I want to use today as an opportunity to write about more than basketball, so let's get some formalities out of the way.
Today, the Minnesota Timberwolves tip-off against the Charlotte Hornets at 1:00 PM Central Time.
Like the victory on Saturday over the Denver Nuggets, Monday's game will not be televised. League Pass and Ball Streams subscribers should be OK, and Alan Horton will be performing the radio broadcast on AM 830 WCCO for those in or around the Twin Cities. The First Row is always an option, too.
When Jerry Zgoda told Mo Williams in Denver that Saturday's victory wasn't aired on local television, Williams responded by asking if the game was on TV at all.
"OK, was it on [NBA] League Pass? Yes? All right, we cool."
The Wolves could finish their current four game road trip 3-1 with a win on Monday.
Charlotte, meanwhile, is in the midst of trying to recover from a disastrous 4-15 start to the 2014-15 season. They've held opponents under 100 points in eight consecutive games, tying the longest streak in the NBA this season, and have won six of their last seven. Kemba Walker has led the way offensively for Charlotte and scoring at least 28 points in each of his last six games played, the longest streak of his career and the second-longest streak in the NBA this season behind only Russell Westbrook's nine straight games back in December.
Still shorthanded, the Wolves will need additional, quality performances from Williams, Robbie Hummel and Andrew Wiggins in order to defeat Charlotte.
Kevin Martin is listed as questionable, Nikola Pekovic is doubtful and Ricky Rubio remains sidelined until further notice. Shabazz Muhammad will not play for the fifth consecutive game as he is still recovering from a strained oblique. Wiggins averaged 21.2 points, 5.4 rebounds, 3.6 assists and 37.6 minutes per game over the previous five matchups. Williams produced per game averages of 24.8 points, 7.2 assists and 3.2 rebounds during that same stretch.
The Wolves are 3-18 in games where they score less than 100 points and possess an overall record of 7-32 this season.
Today, to celebrate the life of Martin Luther King Jr., we should acknowledge his work and promote the positive impact he left on American society. King's role in the Civil Rights Movement throughout the 1950's and 60's has been well documented. He spearheaded the Montgomery Bus Boycott in '55, organized and led peaceful protests in Birmingham in '62, delivered the famous "I Have a Dream" speech during the March on Washington D.C. in '63, and was awarded the Nobel Peace Prize in '64.
King continued finding ways to combat racial injustices non-violently, and orchestrated voters rights marches from Selma to Montgomery in '65. There, hundreds of protesters were attacked by Sheriff Jim Clark and his posse of more than two hundred armed volunteers during the demonstrations. Subsequently, national outrage provoked Lyndon B. Johnson into enacting the Voting Rights Act of 1965 -- considered one of the most effective pieces of civil rights legislation in American history.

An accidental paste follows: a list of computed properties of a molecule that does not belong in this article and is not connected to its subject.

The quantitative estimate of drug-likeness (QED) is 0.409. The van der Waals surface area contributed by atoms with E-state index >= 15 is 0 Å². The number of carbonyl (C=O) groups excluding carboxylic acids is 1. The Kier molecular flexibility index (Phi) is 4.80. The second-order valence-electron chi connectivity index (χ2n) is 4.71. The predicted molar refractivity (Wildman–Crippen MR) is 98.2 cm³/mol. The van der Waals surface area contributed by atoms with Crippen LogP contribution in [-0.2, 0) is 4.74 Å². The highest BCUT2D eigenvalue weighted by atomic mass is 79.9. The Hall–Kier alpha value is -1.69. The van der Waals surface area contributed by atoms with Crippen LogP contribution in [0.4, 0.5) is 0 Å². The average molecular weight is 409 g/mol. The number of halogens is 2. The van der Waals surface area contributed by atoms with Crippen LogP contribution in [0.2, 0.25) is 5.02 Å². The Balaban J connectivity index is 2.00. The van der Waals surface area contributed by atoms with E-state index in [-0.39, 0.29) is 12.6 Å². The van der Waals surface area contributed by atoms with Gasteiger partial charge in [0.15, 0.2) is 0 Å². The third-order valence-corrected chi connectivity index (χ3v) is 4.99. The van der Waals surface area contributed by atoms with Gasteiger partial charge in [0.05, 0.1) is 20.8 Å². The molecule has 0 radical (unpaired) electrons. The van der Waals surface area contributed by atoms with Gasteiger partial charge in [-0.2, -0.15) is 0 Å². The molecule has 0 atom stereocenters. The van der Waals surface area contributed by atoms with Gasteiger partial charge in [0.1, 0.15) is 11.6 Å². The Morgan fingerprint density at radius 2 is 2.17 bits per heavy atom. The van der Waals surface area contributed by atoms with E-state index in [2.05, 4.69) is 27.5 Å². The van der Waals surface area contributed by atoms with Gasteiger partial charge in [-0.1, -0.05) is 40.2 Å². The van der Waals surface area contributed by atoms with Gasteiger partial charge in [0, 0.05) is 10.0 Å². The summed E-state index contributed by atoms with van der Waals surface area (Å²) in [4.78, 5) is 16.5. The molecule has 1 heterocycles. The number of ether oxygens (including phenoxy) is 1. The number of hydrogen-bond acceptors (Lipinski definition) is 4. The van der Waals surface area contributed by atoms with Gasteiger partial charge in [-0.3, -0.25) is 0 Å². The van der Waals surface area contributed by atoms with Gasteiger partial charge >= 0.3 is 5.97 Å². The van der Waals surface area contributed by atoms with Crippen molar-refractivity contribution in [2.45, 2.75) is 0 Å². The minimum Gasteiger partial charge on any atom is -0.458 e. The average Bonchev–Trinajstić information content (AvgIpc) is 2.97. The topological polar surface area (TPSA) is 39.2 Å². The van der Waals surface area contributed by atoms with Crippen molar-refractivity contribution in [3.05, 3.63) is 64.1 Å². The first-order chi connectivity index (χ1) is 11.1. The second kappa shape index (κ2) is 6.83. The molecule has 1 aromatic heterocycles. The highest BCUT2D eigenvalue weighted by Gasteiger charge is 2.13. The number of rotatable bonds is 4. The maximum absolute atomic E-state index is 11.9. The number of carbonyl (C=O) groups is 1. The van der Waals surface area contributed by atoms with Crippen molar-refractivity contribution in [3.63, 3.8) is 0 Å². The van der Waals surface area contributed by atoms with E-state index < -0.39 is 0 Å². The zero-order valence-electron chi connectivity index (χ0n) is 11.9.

King continued fighting for civil and human rights until he was assassinated in '68.
He wanted equality between for all people, and that battle continues to this day.
I don't know if I'm disappointed, scared, upset or all of the above. pic.twitter.com/fMc8cnXrKm— Shahbaz Khan (@UMN_SK) January 19, 2015
I lost my cousin to a motorcycle accident in '08. His name was Nick Fix, maybe some of you know him.
The day he died myself and a group of friends slept over at his place. When we woke up we walked outside to find that someone had written "It's nice to be important, but it's more important to be nice" on the driveway using chalk.
He certainly wasn't an activist like Martin Luther King Jr. I don't meant intend to seem like I'm making that comparison, but Nick always made it a point to respect people. All people.
You'd think this wouldn't be a tall order, but you also know better.
Collectively, as humans, we need to try and do better.
Yes, we're going to make mistakes.
We won't always be perfect.
There will be times where we disappoint ourselves and the people around us.
The message that was written on my Aunt and Uncle's driveway on April 18th, 2008, is one I will always live by. Call it corny, whatever. I don't care.
I'm thankful that there is a place for me to share a metal song with people on the internet every Monday. Here's today's track.
Stick to Your Guns can probably project what I want to say, better than I can, anyway.
History repeats itself again.
When will this all end?
And when will we begin?
I guess until you have no one left to offend.
Why must we be left alone?
We'll never make it on our own.
One mind; one heart; one soul to find another way for us to see eye to eye.
When will understand we let ourselves down again?
And the time it takes for us to hate - is the time it takes for this to end.
Why can't we set aside these differences placed In our minds, why can't we close our eyes and live our lives colorblind?
Look at the mess we've made.
We let ourselves be ruined by our hate, but it's never too late to change.
Look at the ruins we create. One another we underestimate.
But, it's never too late to change.
What do we need to do to live in sanctuary, is this all really necessary?
To discriminate based on race, our steps we must retrace, and put ourselves in each others place.
Our hearts have been misplaced.